"Is there any Scripture which speaks of the light as being inward?"--Barclay cor. "For I believe not positiveness therein essential to salvation."--Id. "Our inability to act a uniformly right part without some thought and care."--Bp. Butler cor. "On the supposition that it is reconcilable with the constitution of nature."--Id. "On the ground that it is not discoverable by reason or experience."--Id. "On the ground that they are unlike the known course of nature."--Id. "Our power to discern reasons for them, gives a positive credibility to the history of them."--Id. "From its lack of universality."--Id. "That they may be turned into passive participles in dus, is no decisive argument to prove them passive."--Grant cor. "With the implied idea that St. Paul was then absent from the Corinthians."--Kirkham cor. "Because it becomes gradually weaker, until it finally dies away into silence."--Id. "Not without the author's full knowledge."--Id. "Wit out of season is one sort of folly."--Sheffield cor. "Its general susceptibility of a much stronger evidence."-- Campbell cor. "At least, that they are such, rarely enhances our opinion, either of their abilities or of their virtues."--Id. "Which were the ground of our unity."--Barclay cor. "But they may be distinguished from it by their intransitiveness."--L. Murray cor. "To distinguish the higher degree of our persuasion of a thing's possibility."--Churchill cor.

  "That he was idle, and dishonest too,
   Was that which caused his utter overthrow."--Tobitt cor.


UNDER NOTE VI.--OF COMPOUND VERBAL NOUNS.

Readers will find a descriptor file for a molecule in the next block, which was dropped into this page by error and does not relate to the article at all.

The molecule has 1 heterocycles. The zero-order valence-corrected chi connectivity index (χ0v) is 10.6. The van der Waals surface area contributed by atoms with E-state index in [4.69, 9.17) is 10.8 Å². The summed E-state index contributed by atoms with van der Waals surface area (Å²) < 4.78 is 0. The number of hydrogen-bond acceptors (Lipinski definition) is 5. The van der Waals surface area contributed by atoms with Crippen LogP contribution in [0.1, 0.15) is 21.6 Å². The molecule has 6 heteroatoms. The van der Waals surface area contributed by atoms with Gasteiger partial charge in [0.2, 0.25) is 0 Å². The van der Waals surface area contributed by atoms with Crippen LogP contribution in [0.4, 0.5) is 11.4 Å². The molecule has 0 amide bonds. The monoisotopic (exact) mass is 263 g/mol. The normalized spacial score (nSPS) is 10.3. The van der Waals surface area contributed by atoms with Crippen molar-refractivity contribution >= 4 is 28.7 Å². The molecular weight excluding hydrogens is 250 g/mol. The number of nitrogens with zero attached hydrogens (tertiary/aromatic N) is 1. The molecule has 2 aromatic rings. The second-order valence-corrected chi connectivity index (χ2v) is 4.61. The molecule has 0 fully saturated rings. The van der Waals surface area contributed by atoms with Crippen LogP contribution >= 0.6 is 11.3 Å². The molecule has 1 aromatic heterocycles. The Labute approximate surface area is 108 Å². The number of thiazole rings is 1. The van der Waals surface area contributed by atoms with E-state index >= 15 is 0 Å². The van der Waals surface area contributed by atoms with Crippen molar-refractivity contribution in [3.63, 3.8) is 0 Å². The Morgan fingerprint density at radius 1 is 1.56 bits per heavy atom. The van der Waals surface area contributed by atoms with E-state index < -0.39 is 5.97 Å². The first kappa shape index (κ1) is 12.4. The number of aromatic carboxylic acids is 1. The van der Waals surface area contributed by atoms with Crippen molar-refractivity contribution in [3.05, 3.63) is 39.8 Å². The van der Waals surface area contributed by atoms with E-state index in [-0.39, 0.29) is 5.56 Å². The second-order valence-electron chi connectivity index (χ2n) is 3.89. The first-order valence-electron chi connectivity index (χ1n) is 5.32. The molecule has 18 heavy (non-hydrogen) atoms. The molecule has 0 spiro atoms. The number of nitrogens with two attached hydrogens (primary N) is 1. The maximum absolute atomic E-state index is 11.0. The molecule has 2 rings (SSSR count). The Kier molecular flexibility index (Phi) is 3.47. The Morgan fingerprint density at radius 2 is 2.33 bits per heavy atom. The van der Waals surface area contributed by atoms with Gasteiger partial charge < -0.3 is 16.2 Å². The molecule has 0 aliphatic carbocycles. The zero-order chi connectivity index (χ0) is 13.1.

"When it denotes subjection to the exertion of an other."--Booth cor. "In the passive sense, it signifies a subjection to the influence of the action."--Felch cor. "To be abandoned by our friends, is very deplorable."--Goldsmith cor. "Without waiting to be attacked by the Macedonians."--Id. "In progress of time, words were wanted to express men's connexion with certain conditions of fortune."--Dr. Blair cor. "Our acquaintance with pain and sorrow has a tendency to bring us to a settled moderation."--Bp. Butler cor. "The chancellor's attachment to the king, secured to the monarch his crown."--L. Murray et al. cor. "The general's failure in this enterprise occasioned his disgrace."-- Iid. "John's long application to writing had wearied him."--Iid. "The sentence may be, 'John's long application to writing has wearied him.'"--Wright cor. "Much depends on the observance of this rule."-- L. Murray cor. "He mentioned that a boy had been corrected for his faults."--Alger and Merchant cor. "The boy's punishment is shameful to him."--Iid. "The greater the difficulty of remembrance is, and the more important the being-remembered is to the attainment of the ultimate end."--Campbell cor. "If the parts in the composition of similar objects were always in equal quantity, their being-compounded (or their compounding) would make no odds."--Id. "Circumstances, not of such importance as that the scope of the relation is affected by their being-known"--or, "by the mention of them."--Id. "A passive verb expresses the receiving of an action, or represents its subject as being acted upon; as, 'John is beaten.'"--Frost cor. "So our language has an other great advantage; namely, that it is little diversified by genders."--Buchanan cor. "The slander concerning Peter is no fault of his."--Frost cor. "Without faith in Christ, there is no justification."--Penn cor. "Habituation to danger begets intrepidity; i.e., lessens fear."--Bp. Butler cor. "It is not affection of any kind, but action that forms those habits."--Id. "In order that we may be satisfied of the truth of the apparent paradox."--Campbell cor. "A trope consists in the employing of a word to signify something that is different from its original or usual meaning."--Blair, Jamieson, Murray, and Kirkham cor.; also Hiley. "The scriptural view of our salvation from punishment."--Gurney cor. "To submit and obey, is not a renouncing of the Spirit's leading."--Barclay cor.